How In-House Legal Teams of All Sizes Can Retain Talent in a Post-Lockdown World

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Law firms have historically been the obvious choice for lawyers in the early stages of their careers, due to the opportunities they offer for exposure to challenging, cutting-edge work and training.

But things have changed in recent years. Increasingly, talented lawyers are being lured by in-house teams. Here, they can fully immerse themselves in the company’s culture, objectives and strategy, influence future direction, and tailor their efforts to support corporate goals.

However, taking the in-house route is not without its challenges – particularly from a career progression perspective. Competition for internal promotions can be extremely high and teams are generally smaller, so new positions come up less frequently than at law firms. It’s not uncommon to encounter a “dead man’s shoes” scenario, in which progression can be limited by more senior roles simply not becoming available.

This is a concern for in-house legal departments, and particularly for smaller in-house teams: how can they retain A-players? It’s a particular issue right now, with the market starting to thaw after months of lockdown-induced inactivity.

With that in mind, in this article we’ll discuss six actions that in-house teams can take to reduce attrition among top performers.

1. Highlight how you helped employees during lockdown

Almost 10 million UK jobs at 1.2 million employers have been furloughed, according to the latest HMRC data. While we would like to imagine that the overwhelming majority of companies to have utilised the Coronavirus Job Retention Scheme have acted ethically, scrupulously and with their employees’ best interests in mind, there’s no doubt that some have fallen short.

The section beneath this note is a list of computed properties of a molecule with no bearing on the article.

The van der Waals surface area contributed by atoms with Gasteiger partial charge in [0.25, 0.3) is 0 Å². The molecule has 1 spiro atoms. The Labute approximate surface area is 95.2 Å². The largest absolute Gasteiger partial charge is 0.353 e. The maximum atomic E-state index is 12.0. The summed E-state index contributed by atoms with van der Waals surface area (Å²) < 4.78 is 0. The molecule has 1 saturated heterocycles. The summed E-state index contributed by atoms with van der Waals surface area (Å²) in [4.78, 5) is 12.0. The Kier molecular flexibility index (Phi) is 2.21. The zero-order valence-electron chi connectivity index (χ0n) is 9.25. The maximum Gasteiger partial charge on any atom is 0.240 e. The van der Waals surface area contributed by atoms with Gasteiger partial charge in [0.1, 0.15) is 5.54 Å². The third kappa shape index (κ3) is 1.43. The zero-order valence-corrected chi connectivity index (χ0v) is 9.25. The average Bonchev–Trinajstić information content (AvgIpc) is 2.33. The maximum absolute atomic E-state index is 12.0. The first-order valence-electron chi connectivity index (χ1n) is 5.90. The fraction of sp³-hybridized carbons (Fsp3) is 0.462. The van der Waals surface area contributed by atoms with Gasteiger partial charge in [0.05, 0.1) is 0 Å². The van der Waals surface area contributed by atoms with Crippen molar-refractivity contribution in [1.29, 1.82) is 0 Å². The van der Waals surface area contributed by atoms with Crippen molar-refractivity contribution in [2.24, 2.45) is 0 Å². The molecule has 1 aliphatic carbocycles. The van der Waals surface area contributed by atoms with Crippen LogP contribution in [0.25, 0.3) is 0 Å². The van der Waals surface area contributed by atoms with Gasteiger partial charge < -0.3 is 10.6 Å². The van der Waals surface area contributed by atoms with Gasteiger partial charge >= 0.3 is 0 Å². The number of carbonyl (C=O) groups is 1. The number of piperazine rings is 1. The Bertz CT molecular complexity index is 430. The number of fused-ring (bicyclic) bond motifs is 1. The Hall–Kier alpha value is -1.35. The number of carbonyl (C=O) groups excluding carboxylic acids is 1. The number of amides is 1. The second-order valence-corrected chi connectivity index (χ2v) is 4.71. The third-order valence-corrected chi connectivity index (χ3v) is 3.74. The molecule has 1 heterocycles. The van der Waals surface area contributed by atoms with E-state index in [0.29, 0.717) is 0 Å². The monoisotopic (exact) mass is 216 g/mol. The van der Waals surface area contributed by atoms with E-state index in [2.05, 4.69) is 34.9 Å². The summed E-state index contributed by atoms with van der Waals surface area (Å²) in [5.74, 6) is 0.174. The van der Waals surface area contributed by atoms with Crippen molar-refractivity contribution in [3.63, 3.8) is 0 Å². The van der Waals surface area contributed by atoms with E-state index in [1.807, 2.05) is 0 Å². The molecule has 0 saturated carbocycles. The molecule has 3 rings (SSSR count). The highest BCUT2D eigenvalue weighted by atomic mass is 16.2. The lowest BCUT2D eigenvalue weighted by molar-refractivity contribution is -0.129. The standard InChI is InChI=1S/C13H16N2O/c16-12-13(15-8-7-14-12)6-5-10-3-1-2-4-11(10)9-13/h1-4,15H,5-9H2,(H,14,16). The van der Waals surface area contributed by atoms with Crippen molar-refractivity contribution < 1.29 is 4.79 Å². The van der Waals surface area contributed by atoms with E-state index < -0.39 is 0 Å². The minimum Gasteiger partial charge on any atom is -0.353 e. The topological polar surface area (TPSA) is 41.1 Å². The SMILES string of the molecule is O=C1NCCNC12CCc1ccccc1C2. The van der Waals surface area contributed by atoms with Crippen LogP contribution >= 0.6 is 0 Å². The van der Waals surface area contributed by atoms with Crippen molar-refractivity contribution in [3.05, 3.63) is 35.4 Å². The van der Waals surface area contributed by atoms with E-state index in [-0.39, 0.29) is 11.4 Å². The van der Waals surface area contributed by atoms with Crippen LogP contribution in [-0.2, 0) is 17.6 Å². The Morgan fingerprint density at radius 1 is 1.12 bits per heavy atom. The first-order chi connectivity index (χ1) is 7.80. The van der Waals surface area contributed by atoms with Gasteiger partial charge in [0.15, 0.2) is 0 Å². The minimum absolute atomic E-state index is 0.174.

The repercussions will be substantial for companies that are perceived to have let down their staff during lockdown. In particular, they can expect to face significant challenges in recruitment and retention. Given the proliferation of employee review sites like Glassdoor – not to mention platforms like Did They Help?, specifically set up to rate the positive and negative actions of companies and public figures during the pandemic – employers simply can’t afford to even appear to treat their teams poorly.

Of course, furloughing staff and/or making redundancies does not automatically mean that a business has failed its employees. Those that have done so should take the time to highlight ways in which they helped their workforce and give context for the decisions they made.

Business that furloughed members of their in-house legal teams should demonstrate the steps they took to keep those staff engaged with the business, while those that made redundancies should explain how this decision was very much a last resort, taken only after all other options were exhausted.

2. Create new challenges

Smaller in-house teams offer few opportunities for traditional career progression, which can leave counsel feeling disengaged, making them more likely to leave. Indeed, the most engaged departments enjoy on average 33% lower attrition compared to the rest of the business.